Can I use a switch that reads "15A 120V AC ONLY" on a DC circuit?

Thread Starter

s355

Joined Apr 13, 2021
32
The switch will be connected to the PS_ON and GND of an ATX PSU to power an AT PC. The switch has a sticker that reads "LIGHTED".
 

Reloadron

Joined Jan 15, 2015
5,934
In this case yes, it won't matter. The PS_ON is held at a logic high through a pull up. Placing it at a Logic Low enables the power supply. Since the switch passes no current to speak of yes, what you have will work. Normally you would not use an AC rated switch for switching DC, however, in this case it doesn't matter. The actual current is a few mA. Not sure what the "lighted" is about unless it is an illuminated switch?

Ron
 

Thread Starter

s355

Joined Apr 13, 2021
32
In this case yes, it won't matter. The PS_ON is held at a logic high through a pull up. Placing it at a Logic Low enables the power supply. Since the switch passes no current to speak of yes, what you have will work. Normally you would not use an AC rated switch for switching DC, however, in this case it doesn't matter. The actual current is a few mA. Not sure what the "lighted" is about unless it is an illuminated switch?

Ron
The switch is illuminated.
 

Irving

Joined Jan 30, 2016
1,497
How is it illuminated? Are there separate 'lamp' terminals? Should still work if at least one lamp terminal is separate from the contact terminals.
 

Tonyr1084

Joined Sep 24, 2015
5,969
There's a possibility that the "Illumination" part of the switch MIGHT act as enough of a switch. However, to know for sure, we need to know more about the switch. Does it have a model number? Can you post a picture of it?
 

Thread Starter

s355

Joined Apr 13, 2021
32
How is it illuminated? Are there separate 'lamp' terminals? Should still work if at least one lamp terminal is separate from the contact terminals.
it is in the switch. It is a Cooper toggle switch. No S/N
 

shortbus

Joined Sep 30, 2009
8,570
Normally you would not use an AC rated switch for switching DC, however, in this case it doesn't matter.
I see something similar said here all of the time. But before becoming a member here I have used AC only toggle switches on DC for over 50 or 60 years. With out ever having one fail.

Guess I've either been extremely lucky or this is just another of those theoretical things that don't mean much in real life? As a lifelong machinist there are many things I've read in books that you can't do, that work just fine when you actually do try them, and I think this is another thing like those.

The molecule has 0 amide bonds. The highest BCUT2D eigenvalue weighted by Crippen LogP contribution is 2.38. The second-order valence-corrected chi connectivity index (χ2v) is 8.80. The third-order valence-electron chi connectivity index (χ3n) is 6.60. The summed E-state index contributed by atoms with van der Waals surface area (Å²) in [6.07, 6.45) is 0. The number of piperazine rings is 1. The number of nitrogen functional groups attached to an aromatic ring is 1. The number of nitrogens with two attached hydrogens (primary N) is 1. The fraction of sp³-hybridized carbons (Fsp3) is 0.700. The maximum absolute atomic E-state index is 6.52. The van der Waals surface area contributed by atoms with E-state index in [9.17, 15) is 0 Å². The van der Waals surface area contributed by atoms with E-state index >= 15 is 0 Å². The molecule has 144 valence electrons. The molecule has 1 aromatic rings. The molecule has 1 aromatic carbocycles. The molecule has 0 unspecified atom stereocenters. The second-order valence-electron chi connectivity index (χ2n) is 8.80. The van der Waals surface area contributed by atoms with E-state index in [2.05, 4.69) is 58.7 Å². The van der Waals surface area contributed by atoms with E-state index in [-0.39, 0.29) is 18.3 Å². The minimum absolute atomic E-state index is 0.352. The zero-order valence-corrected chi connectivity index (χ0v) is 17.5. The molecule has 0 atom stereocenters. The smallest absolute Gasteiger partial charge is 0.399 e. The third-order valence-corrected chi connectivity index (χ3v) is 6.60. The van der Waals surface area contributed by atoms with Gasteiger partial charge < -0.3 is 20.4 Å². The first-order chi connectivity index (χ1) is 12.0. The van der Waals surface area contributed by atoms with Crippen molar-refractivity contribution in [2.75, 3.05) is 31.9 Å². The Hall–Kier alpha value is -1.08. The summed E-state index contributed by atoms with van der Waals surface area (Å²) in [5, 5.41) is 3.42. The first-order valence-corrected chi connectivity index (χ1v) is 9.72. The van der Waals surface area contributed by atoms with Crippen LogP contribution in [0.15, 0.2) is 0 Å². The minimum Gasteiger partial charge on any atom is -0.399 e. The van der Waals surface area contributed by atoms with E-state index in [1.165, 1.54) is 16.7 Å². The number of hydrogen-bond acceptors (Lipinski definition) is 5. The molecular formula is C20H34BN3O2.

Lo_volt

Joined Apr 3, 2014
189
Normally you would not use an AC rated switch for switching DC
@shortbus Arcing is an issue with high voltage DC. DC rated switches require specialized designs to reduce the possibility of arcing when the contacts are opened. This typically involves vanes to cut an arc should it occur on opening the switch. Below 50 volts or so shouldn't be an issue.
 

Irving

Joined Jan 30, 2016
1,497
Is it like this? Illuminated toggle 'glows' when off through a 'grounding' connection, so clearly a neon-lamp IMHO.

1622818129417.png
 
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shortbus

Joined Sep 30, 2009
8,570
@shortbus Arcing is an issue with high voltage DC. DC rated switches require specialized designs to reduce the possibility of arcing when the contacts are opened. This typically involves vanes to cut an arc should it occur on opening the switch. Below 50 volts or so shouldn't be an issue.
That is what most people coming here are asking about, usually in a circuit of around 12VDC, and they're told get one for DC and stay away from an AC switch. I used to argue about it but got too much grief from the "experts". Now that I've been granted the "Expert" status I thought maybe it was time to bring it up again.:)
 

Reloadron

Joined Jan 15, 2015
5,934
@shortbus Arcing is an issue with high voltage DC. DC rated switches require specialized designs to reduce the possibility of arcing when the contacts are opened. This typically involves vanes to cut an arc should it occur on opening the switch. Below 50 volts or so shouldn't be an issue.
OK, I confess I clearly wrote it backwards. I always liked this little video. I think we all can agree that in this situation any switch will work. In the case of some illuminated switches the switch just won't illuminate. There is no current to speak of being switched. My apologies for getting things backwards I will consider turning myself in for firing squad in the morning. :)

Ron
 
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